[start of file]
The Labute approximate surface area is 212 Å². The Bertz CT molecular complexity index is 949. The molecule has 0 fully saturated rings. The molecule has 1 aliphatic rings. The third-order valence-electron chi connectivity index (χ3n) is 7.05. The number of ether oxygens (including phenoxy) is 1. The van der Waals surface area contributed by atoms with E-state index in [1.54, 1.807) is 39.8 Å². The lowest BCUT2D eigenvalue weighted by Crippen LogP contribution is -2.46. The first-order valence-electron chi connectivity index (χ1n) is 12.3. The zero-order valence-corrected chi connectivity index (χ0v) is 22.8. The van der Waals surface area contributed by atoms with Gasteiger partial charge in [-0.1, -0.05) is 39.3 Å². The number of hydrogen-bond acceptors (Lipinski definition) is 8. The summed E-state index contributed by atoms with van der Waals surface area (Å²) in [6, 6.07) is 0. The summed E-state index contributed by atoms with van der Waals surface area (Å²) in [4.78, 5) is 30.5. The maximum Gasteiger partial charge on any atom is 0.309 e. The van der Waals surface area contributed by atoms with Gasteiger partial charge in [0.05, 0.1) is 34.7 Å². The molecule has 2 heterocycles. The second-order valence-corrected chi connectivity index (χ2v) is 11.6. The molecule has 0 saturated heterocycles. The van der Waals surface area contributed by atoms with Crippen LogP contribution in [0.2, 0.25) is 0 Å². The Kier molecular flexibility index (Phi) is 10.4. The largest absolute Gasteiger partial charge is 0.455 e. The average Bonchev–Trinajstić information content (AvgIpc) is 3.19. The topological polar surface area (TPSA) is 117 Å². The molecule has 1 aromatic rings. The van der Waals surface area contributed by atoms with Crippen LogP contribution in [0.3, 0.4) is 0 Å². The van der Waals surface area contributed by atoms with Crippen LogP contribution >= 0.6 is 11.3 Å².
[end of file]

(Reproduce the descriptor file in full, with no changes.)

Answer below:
The Labute approximate surface area is 212 Å². The Bertz CT molecular complexity index is 949. The molecule has 0 fully saturated rings. The molecule has 1 aliphatic rings. The third-order valence-electron chi connectivity index (χ3n) is 7.05. The number of ether oxygens (including phenoxy) is 1. The van der Waals surface area contributed by atoms with E-state index in [1.54, 1.807) is 39.8 Å². The lowest BCUT2D eigenvalue weighted by Crippen LogP contribution is -2.46. The first-order valence-electron chi connectivity index (χ1n) is 12.3. The zero-order valence-corrected chi connectivity index (χ0v) is 22.8. The van der Waals surface area contributed by atoms with Gasteiger partial charge in [-0.1, -0.05) is 39.3 Å². The number of hydrogen-bond acceptors (Lipinski definition) is 8. The summed E-state index contributed by atoms with van der Waals surface area (Å²) in [6, 6.07) is 0. The summed E-state index contributed by atoms with van der Waals surface area (Å²) in [4.78, 5) is 30.5. The maximum Gasteiger partial charge on any atom is 0.309 e. The van der Waals surface area contributed by atoms with Gasteiger partial charge in [0.05, 0.1) is 34.7 Å². The molecule has 2 heterocycles. The second-order valence-corrected chi connectivity index (χ2v) is 11.6. The molecule has 0 saturated heterocycles. The van der Waals surface area contributed by atoms with Crippen LogP contribution in [0.2, 0.25) is 0 Å². The Kier molecular flexibility index (Phi) is 10.4. The largest absolute Gasteiger partial charge is 0.455 e. The average Bonchev–Trinajstić information content (AvgIpc) is 3.19. The topological polar surface area (TPSA) is 117 Å². The molecule has 1 aromatic rings. The van der Waals surface area contributed by atoms with Crippen LogP contribution in [0.3, 0.4) is 0 Å². The van der Waals surface area contributed by atoms with Crippen LogP contribution >= 0.6 is 11.3 Å².